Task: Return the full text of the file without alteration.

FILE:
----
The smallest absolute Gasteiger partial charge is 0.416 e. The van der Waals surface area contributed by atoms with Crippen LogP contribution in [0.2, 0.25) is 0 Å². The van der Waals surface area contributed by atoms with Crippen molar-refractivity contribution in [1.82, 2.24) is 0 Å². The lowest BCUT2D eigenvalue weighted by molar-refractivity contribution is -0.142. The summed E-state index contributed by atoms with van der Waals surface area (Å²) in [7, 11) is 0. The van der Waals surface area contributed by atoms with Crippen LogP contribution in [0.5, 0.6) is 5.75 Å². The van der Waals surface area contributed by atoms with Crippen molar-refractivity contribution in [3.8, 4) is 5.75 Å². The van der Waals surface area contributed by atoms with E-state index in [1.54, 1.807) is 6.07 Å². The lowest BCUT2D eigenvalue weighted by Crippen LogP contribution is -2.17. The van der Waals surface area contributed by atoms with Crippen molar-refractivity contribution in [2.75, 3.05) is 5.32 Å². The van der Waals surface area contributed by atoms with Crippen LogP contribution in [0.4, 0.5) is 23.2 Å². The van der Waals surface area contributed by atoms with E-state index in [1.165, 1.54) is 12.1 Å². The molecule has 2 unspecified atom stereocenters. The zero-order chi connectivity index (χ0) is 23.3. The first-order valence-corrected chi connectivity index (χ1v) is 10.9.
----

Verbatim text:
The smallest absolute Gasteiger partial charge is 0.416 e. The van der Waals surface area contributed by atoms with Crippen LogP contribution in [0.2, 0.25) is 0 Å². The van der Waals surface area contributed by atoms with Crippen molar-refractivity contribution in [1.82, 2.24) is 0 Å². The lowest BCUT2D eigenvalue weighted by molar-refractivity contribution is -0.142. The summed E-state index contributed by atoms with van der Waals surface area (Å²) in [7, 11) is 0. The van der Waals surface area contributed by atoms with Crippen LogP contribution in [0.5, 0.6) is 5.75 Å². The van der Waals surface area contributed by atoms with Crippen molar-refractivity contribution in [3.8, 4) is 5.75 Å². The van der Waals surface area contributed by atoms with E-state index in [1.54, 1.807) is 6.07 Å². The lowest BCUT2D eigenvalue weighted by Crippen LogP contribution is -2.17. The van der Waals surface area contributed by atoms with Crippen molar-refractivity contribution in [2.75, 3.05) is 5.32 Å². The van der Waals surface area contributed by atoms with Crippen LogP contribution in [0.4, 0.5) is 23.2 Å². The van der Waals surface area contributed by atoms with E-state index in [1.165, 1.54) is 12.1 Å². The molecule has 2 unspecified atom stereocenters. The zero-order chi connectivity index (χ0) is 23.3. The first-order valence-corrected chi connectivity index (χ1v) is 10.9.